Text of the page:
Rummel Lake Hike 2015
Peter Lougheed Provincial Park and Spray Valley Provincial Park, Kananaskis Country
August 1, 2015
We headed down to Canmore to spend the August long weekend with Uncle Bruce in Canmore, and to hang out in the Rockies. Andrew had also made the trip from Calgary, so we arranged to meet in Kananaskis and do a hike to Rummel Lake.
There is no official trailhead or parking lot for Rummel Lake. Most people park on the side of the Smith-Dorrien/Spray Lakes Road at the Mount Shark turnoff, about 35 kilometres south of Canmore. The trail heads east from this junction and weaves between Spray Valley Provincial Park (on the north side) and Peter Lougheed Provincial Park (on the south side). Rummel Lake is right on the boundary of these two parks in Kananaskis Country.
Andrew brought a friend with him from Calgary, a guy named Jeff who is originally from the Netherlands, and had only been to the Rockies once before. James was happy to climb into his pack, and the rest of us tied up our boots and set off.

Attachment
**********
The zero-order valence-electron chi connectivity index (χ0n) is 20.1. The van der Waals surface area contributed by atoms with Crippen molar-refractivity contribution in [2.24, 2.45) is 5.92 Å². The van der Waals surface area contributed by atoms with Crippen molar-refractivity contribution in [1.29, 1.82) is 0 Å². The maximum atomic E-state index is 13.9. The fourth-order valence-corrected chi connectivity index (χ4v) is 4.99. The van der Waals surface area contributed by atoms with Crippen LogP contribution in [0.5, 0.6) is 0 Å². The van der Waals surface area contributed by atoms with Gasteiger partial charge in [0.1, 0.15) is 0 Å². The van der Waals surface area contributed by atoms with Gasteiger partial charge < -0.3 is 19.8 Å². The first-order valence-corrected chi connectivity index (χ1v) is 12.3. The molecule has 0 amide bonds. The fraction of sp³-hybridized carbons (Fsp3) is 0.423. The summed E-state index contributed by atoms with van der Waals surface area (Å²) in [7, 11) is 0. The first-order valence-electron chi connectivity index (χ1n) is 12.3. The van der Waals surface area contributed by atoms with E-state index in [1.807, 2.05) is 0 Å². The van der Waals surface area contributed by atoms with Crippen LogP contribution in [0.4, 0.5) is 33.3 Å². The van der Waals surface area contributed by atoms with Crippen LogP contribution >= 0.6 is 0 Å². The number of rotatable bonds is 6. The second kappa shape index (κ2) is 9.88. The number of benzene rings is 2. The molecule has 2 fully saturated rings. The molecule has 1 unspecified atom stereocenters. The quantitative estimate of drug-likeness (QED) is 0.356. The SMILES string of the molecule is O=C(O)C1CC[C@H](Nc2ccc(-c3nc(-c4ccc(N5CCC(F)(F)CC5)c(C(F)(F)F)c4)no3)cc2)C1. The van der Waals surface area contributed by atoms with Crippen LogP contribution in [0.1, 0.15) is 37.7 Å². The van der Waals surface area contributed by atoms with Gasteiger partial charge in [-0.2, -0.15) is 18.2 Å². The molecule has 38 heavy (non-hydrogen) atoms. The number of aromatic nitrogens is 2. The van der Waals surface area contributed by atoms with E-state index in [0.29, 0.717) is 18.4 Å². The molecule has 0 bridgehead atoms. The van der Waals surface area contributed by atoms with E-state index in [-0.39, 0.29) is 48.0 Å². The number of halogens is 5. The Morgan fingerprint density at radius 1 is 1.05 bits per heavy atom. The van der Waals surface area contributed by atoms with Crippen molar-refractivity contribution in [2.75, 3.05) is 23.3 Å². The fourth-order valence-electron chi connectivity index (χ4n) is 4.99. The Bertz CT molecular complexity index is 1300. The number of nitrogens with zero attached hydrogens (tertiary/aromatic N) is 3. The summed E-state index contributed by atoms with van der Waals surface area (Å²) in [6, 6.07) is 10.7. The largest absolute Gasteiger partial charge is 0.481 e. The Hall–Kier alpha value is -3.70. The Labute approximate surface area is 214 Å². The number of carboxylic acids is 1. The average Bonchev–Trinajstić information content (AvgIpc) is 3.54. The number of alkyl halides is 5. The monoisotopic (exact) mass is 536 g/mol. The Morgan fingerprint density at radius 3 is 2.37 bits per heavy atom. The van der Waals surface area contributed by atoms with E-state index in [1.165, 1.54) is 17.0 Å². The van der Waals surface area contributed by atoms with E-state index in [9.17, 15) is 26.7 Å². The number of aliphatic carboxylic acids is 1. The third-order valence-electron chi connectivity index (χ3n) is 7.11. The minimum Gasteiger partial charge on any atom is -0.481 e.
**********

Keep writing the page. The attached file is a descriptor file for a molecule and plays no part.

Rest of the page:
The trail steadily gains elevation as it rises up the eastern side of the Spray Valley. There are a few old forestry cutblocks where there are some good views of the Spray Lakes and Mount Shark area from the trail. After about two kilometres the trail enters the forest and steadily gains elevation toward the lake. Andrew even carried James for a while – James thought it was weird at first, but after he realized that Andrew was okay, James was okay with the ride.
There are fantastic views of Mount Galatea from the near side of Rummel Lake. We sat down and had some food and took photos while admiring the view.
Rummel Lake was named for Elizabeth Rummel, an early explorer and mountain guide who had a cabin near Mount Assiniboine, about 40 kilometres west of here. Rummel Lake is also a designated winter campground, but no camping is allowed in the summer.
After an hour or so we turned around and returned the way we came up. Overall we were out for about five hours.
Trip Length: 13.9km
Cumulative Ascent/Descent: ~400m (The elevation difference between the trailhead and the lake is about 400m. However, the GPS seemed to think there was almost 900m cumulative elevation gain, which seems high because the trail basically just trudged up the whole way – it doesn’t really roll or do anything that would explain the large elevation gain recorded.)